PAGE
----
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Thursday, August 2, 2012

Tea Party Latino Shows Overlooked Diversity



Tea Party favorite Ted Cruz, the son of a Cuban-American immigrant, won the Texas U.S. Senate nomination of the Republican party this week. .

Cruz was born in 1970 in Calgary, Canada to Rafael Cruz and Eleanor Darragh. The elder Cruz was jailed and tortured by the Batista regime and fought for Fidel Castro in the Cuban Revolution before fleeing to Texas in 1957. Later, Rafael Cruz would say he "didn't know Castro was a Communist" and became a staunch critic of Castro when "the rebel leader took control and began seizing private property and suppressing dissent."  Ted Cruz's mother was raised in Delaware in a family of Irish and Italian descent.

Nominally defined as a "Latino," Cruz is touted (along with Marco Rubio) as an example of inclusiveness in the Tea Party. In truth, Cruz's only connection to Latino culture is a name ending in "z." He was raised in middle-class comfort and his ability to speak Spanish is roughly equal to that of George W. Bush.

Still, this is the reality of the Latino electorate that pundits usually ignore. Latinos do not come in a single political flavor. All the same, every day we hear talking heads seriously discussing how candidates will court the Hispanic vote.

What do you think? Are there issues which unify all Latinos? Is it "English-Only laws"? Is it immigration reform? What defines a Latino? I hope you'll share your thoughts.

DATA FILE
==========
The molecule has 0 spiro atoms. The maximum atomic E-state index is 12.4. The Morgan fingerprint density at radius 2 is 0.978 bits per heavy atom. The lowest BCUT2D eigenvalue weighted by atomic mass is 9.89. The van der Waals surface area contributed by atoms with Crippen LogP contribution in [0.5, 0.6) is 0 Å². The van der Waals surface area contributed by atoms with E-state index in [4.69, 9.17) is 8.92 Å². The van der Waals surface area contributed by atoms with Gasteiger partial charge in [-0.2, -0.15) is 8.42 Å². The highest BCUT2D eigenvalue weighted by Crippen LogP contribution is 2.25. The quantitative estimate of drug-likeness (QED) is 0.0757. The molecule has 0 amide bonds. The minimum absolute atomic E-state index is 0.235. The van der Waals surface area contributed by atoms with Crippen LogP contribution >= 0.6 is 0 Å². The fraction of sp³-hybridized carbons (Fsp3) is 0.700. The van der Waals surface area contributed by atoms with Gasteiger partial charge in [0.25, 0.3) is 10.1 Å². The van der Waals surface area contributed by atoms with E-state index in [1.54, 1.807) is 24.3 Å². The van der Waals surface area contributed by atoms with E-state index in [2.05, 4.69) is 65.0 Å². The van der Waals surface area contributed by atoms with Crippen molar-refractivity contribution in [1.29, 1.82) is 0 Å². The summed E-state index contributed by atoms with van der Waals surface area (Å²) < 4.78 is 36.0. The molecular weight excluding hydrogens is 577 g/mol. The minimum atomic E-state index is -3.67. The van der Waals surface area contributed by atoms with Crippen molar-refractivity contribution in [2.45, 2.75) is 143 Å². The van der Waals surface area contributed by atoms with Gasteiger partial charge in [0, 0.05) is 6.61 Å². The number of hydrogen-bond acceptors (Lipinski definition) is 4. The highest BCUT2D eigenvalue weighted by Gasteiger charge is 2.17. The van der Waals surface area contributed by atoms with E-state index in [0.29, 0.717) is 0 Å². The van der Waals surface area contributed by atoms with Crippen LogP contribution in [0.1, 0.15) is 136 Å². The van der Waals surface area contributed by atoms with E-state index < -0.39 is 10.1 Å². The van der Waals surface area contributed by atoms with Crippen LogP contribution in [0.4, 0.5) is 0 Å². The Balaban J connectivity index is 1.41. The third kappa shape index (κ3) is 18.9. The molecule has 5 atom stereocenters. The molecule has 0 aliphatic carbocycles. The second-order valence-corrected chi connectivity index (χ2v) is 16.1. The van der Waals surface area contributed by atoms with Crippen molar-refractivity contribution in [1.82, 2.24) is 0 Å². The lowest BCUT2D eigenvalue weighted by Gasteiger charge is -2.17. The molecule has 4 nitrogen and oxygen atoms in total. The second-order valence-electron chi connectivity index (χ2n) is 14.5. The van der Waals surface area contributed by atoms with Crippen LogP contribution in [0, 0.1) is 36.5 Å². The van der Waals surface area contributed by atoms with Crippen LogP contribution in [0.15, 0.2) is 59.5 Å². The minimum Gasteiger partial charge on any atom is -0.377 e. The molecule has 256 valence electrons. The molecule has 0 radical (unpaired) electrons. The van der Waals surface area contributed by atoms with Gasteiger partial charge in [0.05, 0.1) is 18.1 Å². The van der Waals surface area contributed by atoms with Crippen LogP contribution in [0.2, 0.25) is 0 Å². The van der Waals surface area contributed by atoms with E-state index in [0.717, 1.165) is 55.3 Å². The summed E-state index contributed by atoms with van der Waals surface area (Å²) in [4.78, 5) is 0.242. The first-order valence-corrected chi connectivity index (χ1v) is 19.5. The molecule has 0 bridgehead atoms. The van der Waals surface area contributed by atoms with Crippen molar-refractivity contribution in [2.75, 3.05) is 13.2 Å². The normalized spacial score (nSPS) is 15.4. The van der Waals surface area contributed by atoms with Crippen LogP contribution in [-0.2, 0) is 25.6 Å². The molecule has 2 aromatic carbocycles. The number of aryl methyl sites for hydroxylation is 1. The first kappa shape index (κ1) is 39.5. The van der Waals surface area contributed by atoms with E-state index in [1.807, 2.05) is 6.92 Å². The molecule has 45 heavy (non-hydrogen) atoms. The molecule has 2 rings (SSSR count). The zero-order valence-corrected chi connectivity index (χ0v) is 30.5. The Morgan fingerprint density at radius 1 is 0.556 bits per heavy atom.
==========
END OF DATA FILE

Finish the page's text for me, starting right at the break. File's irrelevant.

2 comments:

Independent Intellect said...

Does being "riased in middle-class comfort" disqualify someone from being Latino? I don't think so. I hope that you are not implying that being poor is a prerequisite to being Latino.

I was born in Colombia, and still, after 40 years in the US, consider myself Latino. Most people see my skin color and facial features and think 'gringo,' and are flabbergasted when I speak in good, grammatical Spanish. Why am I Latino? Because it is inside me, and because I identify with it.

Latinos are as diverse as any other people, politically as well as socially. I can not think of one issue that unites all Latinos. The one that comes closest is immigration, but for Cubans in the US and Puerto Ricans, it is not as important as to others.

"English-only" laws also comes close to being the one unifying issue.

Raul Ramos y Sanchez said...

Independent Intellect: Thanks for sharing your thoughts. You make a good point regarding "middle class comfort." Perhaps I've allowed my upbringing in a less-than-privileged environment color my assessment.

Like you, I often get the "you don't look like a Latino" line. But I think our differences as Latinos are more than skin deep. Latino/Hispanic is an identity that exists only within the borders of the United States. It's also a relatively recent invention that has emerged only within the last three decades. Yet even in the U.S., this pan-ethnic label is not universally embraced by people with origins in Latin America. However, I believe the primary binding force behind the label is a sense of exclusion from the mainstream.

Some demographers predict this quasi-racial label will become irrelevant over the next century, going the way of "races" such as Brunet, Alpine and Teutonic.

But for the time being, the Latino identity is perceived as real and therefore has very real consequences.